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What is Levothyroxine?
Levothyroxine Sodium is a medicine used as treatment for low thyroid function. Symptoms of hypothyroidism include tiredness, depression, weight gain, cold sensitivity and slow movement or thoughts.
Levothyroxine is a prescription drug, and will be prescribed to you by a doctor after diagnosing you with hypothyroidism, or low hormone levels. You must not start taking Levothyroxine without a prescription. Levothyroxine is also known under the brand name Eltroxin.
If you are prescribed Levothyroxine, you will usually need to take it for a long time, or possibly the rest of your life. It will not make hypothyroidism go away. Do not stop taking Levothyroxine, or adjust your dose, without first speaking to your doctor or pharmacist. Levothyroxine tablets are available from your GP, or a registered UK online pharmacy.
For further information, you can review the patient information leaflet.
How it works
Levothyroxine acts as a synthetic form of the hormone thyroxine, also known as T4. Hypothyroidism means that your thyroid hormone levels are low, and your body is not making enough thyroxine. Levothyroxine will act as hormone replacement for the hormones your thyroid gland is not making properly.
You will require regular blood tests (usually annually) for as long as you are taking levothyroxine to monitor it, to ensure the medication is working properly, and to determine you are taking the right dose.
You will usually start on a low dose of Levothyroxine, which will increase or decrease based on your body’s response to it.
Levothyroxine is prescribed in tablet or pill form for oral use.
Before you take it
There aren’t any significant risks associated with taking Levothyroxine. It can be taken by most adults and children.
It is very important you talk to your doctor if you are pregnant or planning to become pregnant if you have been prescribed Levothyroxine. For women who are pregnant, it’s possible their dosage may need to be increased, because low thyroid hormones can cause harm to an unborn baby.
There is research to suggest that Levothyroxine may be ineffective in treating hypothyroidism in the elderly. If you are in any doubt, seek medical advice.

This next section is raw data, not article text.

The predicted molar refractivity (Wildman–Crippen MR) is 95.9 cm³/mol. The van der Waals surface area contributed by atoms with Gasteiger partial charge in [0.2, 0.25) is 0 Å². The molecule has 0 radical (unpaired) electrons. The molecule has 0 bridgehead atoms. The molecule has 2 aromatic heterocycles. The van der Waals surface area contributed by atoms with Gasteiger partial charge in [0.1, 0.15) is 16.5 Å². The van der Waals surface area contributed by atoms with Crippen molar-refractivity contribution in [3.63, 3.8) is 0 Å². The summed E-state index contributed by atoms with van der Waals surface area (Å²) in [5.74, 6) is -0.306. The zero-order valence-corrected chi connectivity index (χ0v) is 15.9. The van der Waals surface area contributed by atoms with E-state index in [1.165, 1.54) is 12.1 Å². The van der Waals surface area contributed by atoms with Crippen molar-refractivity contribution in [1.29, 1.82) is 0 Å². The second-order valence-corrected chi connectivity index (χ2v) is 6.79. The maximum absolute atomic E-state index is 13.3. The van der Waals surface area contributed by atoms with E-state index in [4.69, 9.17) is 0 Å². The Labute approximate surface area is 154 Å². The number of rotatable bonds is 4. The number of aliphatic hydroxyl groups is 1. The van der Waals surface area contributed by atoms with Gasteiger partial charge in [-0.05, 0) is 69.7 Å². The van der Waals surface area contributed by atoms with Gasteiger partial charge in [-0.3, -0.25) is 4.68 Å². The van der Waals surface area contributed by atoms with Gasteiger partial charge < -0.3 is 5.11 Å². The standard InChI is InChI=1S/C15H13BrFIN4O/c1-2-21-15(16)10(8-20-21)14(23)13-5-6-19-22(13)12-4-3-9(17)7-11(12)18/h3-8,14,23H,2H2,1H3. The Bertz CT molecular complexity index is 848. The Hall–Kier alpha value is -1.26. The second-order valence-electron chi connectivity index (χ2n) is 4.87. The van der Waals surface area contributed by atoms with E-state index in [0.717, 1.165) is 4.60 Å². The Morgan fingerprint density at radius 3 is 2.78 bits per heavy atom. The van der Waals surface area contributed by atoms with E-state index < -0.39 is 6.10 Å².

Levothyroxine tablets can contain lactose. If you are lactose intolerant, you should consult your doctor before taking this medication.
Levothyroxine should not be used to treat any other symptoms. If you are experiencing other symptoms or have another condition, please contact your doctor.
Levothyroxine should not be taken by those with hyperthyroidism (overactive thyroid.) It also must not be taken by anybody who has had an allergic reaction to Levothyroxine (or any of the ingredients in the tablets) in the past, nor should it be taken by anyone who experiences problems with their adrenal glands.
You should check with your doctor before taking levothyroxine if you have experienced any of the following:
- Heart problems, such as heart disease, heart failure or a heart attack
- High blood pressure
Levothyroxine can interact with other prescription drugs or medications you may be taking. It may interact with the antidepressants amitriptyline, maprotiline, and sertraline, potentially causing heart problems.
It can also interact with blood thinners, such as warfarin, making you more susceptible to bleeding.
It may also interact with ketamine, causing rapid heart rate and high blood pressure.
If you are in any doubt, you should speak to your doctor.
You should always refer to the patient information leaflet, as well as your prescription, when deciding how much levothyroxine to take.